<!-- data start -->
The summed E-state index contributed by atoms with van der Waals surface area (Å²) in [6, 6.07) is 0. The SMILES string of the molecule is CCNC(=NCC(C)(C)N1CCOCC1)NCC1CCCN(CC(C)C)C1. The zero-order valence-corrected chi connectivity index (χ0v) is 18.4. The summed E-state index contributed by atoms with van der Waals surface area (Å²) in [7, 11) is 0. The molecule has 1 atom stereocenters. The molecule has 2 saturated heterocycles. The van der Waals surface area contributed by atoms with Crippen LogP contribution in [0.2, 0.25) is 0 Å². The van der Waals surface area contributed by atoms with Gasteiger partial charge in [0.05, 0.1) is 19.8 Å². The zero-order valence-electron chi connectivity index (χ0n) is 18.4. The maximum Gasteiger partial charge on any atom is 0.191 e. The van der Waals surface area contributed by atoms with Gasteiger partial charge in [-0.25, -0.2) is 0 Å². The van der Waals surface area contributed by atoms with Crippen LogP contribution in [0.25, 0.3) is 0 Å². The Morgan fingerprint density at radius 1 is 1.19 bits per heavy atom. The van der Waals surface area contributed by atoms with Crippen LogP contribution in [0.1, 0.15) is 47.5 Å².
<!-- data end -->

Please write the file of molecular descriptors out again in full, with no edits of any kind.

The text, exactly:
The summed E-state index contributed by atoms with van der Waals surface area (Å²) in [6, 6.07) is 0. The SMILES string of the molecule is CCNC(=NCC(C)(C)N1CCOCC1)NCC1CCCN(CC(C)C)C1. The zero-order valence-corrected chi connectivity index (χ0v) is 18.4. The summed E-state index contributed by atoms with van der Waals surface area (Å²) in [7, 11) is 0. The molecule has 1 atom stereocenters. The molecule has 2 saturated heterocycles. The van der Waals surface area contributed by atoms with Crippen LogP contribution in [0.2, 0.25) is 0 Å². The van der Waals surface area contributed by atoms with Gasteiger partial charge in [0.05, 0.1) is 19.8 Å². The zero-order valence-electron chi connectivity index (χ0n) is 18.4. The maximum Gasteiger partial charge on any atom is 0.191 e. The van der Waals surface area contributed by atoms with Gasteiger partial charge in [-0.25, -0.2) is 0 Å². The van der Waals surface area contributed by atoms with Crippen LogP contribution in [0.25, 0.3) is 0 Å². The Morgan fingerprint density at radius 1 is 1.19 bits per heavy atom. The van der Waals surface area contributed by atoms with Crippen LogP contribution in [0.1, 0.15) is 47.5 Å².